Support for Ban of US Visa to Modi

USA, December 4, 2012: Twenty-five members of US House of Representatives have urged the Secretary of State Hillary Clinton to continue the visa ban on Gujarat’s chief minister Narendra Modi. Signatory to the letter included John Conyers, Trent Franks, James Moran, Michael Honda, Bill Pascrell, Barbara Lee, Edward Markey, Jim Jordan, Dan Burton, Michael Capuano and Dough Lamborn.
Full letter:
The Honorable Hillary Clinton
Secretary of State, U.S. Department of State
2201 C Street, NW, Washington, D.C. 20520
Dear Secretary Clinton:
In March of 2005 and again in June of 2008, a number of us wrote to then – Secretary of State Condoleezza Rice to raise our deep concern regarding a possible visit of Mr. Narendra Modi, the current chief minister of the Indian state of Gujarat. The Bush Administration rightly denied Mr. Modi a visa to enter the United States. As Mr. Modi is currently seeking support for a possible bid for prime minister of India, including meetings with leaders of foreign nations, we expect that he may again request entry into the United States. We respectfully request that the U.S. government deny Mr. Modi entry due to numerous reports of his involvement in horrific human rights violations in India.
As you may know, Mr. Modi served as the chief minister of Gujarat during the 2002 riots that ultimately resulted in the rape of countless women and children, the destruction of homes and businesses and the loss of 2,000 lives. Non-governmental organizations have alleged that the state government in Gujarat, lead by Chief Minister Modi, provided leadership and material support to the perpetrators of these horrific crimes. After their investigation of violence, Human Rights Watch stated that the “attacks against Muslims (and other religious minorities) in Gujarat have been actively supported by state BJP (Bharatiya Janata Party) government officials and by the police.”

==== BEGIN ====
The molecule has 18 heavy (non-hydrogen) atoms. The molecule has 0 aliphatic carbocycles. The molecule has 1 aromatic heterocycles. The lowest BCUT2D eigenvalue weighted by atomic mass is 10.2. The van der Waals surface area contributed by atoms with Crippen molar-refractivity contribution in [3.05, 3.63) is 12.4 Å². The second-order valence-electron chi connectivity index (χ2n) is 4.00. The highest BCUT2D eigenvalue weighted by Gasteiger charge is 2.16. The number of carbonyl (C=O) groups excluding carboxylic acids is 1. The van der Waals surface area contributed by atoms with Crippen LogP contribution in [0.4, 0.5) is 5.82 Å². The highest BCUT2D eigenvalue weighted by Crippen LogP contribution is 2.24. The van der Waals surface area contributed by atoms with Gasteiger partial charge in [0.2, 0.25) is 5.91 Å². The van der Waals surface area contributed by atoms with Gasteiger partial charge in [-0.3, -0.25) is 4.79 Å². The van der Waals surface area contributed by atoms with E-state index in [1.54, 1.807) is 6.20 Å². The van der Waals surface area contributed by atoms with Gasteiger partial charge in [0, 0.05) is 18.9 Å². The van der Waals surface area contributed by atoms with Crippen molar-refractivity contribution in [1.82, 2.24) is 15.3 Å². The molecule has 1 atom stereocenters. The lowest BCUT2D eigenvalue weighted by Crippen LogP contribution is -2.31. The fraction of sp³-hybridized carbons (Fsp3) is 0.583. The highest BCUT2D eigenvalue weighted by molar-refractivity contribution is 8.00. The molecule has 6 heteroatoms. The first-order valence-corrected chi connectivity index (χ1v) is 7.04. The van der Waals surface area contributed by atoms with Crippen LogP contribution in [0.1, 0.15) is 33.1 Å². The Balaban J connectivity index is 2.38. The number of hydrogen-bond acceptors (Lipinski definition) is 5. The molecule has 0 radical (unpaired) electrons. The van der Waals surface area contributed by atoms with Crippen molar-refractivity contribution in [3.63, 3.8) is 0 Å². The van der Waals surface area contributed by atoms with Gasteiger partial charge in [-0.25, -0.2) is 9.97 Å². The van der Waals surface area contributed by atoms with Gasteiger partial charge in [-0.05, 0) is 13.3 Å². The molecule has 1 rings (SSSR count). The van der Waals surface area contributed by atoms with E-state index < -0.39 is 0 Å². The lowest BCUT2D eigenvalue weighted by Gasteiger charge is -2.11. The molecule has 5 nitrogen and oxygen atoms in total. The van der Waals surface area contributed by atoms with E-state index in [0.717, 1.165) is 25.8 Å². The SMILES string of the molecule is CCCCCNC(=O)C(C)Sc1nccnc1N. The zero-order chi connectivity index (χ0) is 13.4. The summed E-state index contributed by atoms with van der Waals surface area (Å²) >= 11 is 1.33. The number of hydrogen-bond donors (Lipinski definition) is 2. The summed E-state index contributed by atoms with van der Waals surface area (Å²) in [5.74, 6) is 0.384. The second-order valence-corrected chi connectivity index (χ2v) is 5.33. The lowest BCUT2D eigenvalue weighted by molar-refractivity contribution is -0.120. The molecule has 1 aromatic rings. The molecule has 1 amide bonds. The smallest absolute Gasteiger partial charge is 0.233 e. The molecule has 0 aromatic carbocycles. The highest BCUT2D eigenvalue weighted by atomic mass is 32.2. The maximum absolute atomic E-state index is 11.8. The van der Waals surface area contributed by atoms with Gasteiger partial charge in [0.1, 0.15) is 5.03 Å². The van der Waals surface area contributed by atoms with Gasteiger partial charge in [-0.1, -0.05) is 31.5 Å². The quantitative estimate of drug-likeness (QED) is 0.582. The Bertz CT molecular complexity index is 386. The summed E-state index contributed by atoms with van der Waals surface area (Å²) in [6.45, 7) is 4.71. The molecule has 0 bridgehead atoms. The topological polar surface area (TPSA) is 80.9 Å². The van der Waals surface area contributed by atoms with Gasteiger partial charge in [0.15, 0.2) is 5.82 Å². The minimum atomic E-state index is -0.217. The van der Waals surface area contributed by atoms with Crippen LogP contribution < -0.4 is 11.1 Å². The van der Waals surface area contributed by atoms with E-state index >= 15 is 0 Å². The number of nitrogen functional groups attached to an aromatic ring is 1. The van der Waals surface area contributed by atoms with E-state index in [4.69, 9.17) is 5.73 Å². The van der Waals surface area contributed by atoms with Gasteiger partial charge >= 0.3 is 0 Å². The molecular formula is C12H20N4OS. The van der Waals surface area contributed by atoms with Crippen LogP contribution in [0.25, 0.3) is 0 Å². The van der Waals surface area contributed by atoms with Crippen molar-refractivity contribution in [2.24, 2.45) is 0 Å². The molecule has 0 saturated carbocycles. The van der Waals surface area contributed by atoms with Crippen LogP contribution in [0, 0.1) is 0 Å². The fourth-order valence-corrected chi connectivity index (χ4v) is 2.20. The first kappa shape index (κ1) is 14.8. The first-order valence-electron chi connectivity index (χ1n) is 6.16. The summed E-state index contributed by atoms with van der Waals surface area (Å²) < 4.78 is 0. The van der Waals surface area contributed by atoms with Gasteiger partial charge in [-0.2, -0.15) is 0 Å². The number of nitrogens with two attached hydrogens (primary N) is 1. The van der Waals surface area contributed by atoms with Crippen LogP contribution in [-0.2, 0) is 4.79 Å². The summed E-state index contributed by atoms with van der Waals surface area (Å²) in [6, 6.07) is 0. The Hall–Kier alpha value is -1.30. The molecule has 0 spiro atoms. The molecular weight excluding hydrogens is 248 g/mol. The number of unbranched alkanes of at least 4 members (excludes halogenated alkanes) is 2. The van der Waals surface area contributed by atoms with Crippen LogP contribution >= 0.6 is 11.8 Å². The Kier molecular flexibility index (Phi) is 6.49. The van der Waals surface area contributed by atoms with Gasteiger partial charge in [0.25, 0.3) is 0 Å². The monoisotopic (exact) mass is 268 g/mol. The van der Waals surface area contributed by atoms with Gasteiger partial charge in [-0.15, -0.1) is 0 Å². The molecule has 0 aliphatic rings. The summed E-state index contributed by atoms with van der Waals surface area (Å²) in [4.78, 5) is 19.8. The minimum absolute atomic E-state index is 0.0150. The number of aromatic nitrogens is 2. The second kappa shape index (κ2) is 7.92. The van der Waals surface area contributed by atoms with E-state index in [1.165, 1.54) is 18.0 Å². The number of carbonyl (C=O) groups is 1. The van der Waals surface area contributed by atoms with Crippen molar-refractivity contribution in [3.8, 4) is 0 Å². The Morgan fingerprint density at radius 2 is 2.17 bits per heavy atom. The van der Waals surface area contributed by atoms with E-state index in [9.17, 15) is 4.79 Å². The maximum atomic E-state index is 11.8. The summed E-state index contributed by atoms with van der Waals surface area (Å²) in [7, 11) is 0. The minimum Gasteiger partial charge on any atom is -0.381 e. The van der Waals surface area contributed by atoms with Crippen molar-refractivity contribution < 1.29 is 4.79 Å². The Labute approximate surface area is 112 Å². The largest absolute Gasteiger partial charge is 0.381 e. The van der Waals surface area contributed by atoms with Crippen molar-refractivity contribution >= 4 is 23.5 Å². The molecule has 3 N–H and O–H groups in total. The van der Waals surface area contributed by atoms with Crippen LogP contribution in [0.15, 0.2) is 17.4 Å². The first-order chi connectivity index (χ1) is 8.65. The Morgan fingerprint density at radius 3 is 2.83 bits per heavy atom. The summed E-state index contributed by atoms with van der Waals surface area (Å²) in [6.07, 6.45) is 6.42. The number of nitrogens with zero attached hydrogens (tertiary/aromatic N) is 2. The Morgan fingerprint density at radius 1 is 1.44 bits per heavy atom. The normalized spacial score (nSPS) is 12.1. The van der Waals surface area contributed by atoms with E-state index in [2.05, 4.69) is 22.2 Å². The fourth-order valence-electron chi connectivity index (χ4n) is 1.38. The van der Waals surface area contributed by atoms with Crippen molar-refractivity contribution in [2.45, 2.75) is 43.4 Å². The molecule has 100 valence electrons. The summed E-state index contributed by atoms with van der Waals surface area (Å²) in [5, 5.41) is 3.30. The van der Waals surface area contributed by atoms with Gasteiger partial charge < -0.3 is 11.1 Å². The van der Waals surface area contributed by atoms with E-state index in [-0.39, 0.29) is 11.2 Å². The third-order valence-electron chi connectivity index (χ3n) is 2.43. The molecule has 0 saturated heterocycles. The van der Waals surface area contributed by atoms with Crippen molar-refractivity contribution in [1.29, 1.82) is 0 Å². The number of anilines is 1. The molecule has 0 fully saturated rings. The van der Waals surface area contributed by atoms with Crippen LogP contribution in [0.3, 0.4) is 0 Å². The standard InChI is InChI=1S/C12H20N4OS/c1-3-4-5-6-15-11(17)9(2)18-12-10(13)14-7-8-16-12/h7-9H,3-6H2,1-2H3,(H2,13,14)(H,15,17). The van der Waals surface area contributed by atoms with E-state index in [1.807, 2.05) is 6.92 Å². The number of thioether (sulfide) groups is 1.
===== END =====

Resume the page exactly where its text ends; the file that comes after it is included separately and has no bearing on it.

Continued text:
In the past, the State Department has denied Mr. Modi a visa under the authority of the International Religious Freedom Act for his complicity in the riots. Furthermore, the Department has stated that the Gujarat government has not adequately pursued justice of the victims of the 2002 violence. As there has been no further resolution to these issues and justice has yet to be fully realized for the victims of the riots, we ask that you continue to deny Mr. Modi a visa. As Mr. Modi continues to pursue a potential run for higher office, we believe a change in policy to his request for a visa will only embolden Modi and his government’s efforts to obstruct further investigations and the tandem prosecutions that have still to be finished to bring the perpetrators to justice.
India is a thriving democracy, and one that is aspiring to a high standard of leadership and progress. It is disturbing that certain parties in India are considering elevating Modi, despite his tie to these attacks. Allowing him to enter the United States will only serve to abdicate his responsibility for the 2002 human rights abuses.
Thank you for the consideration of our request. We look forward to hearing from you on this important matter.
Sincerely,
Congressman Joe Pitts and others.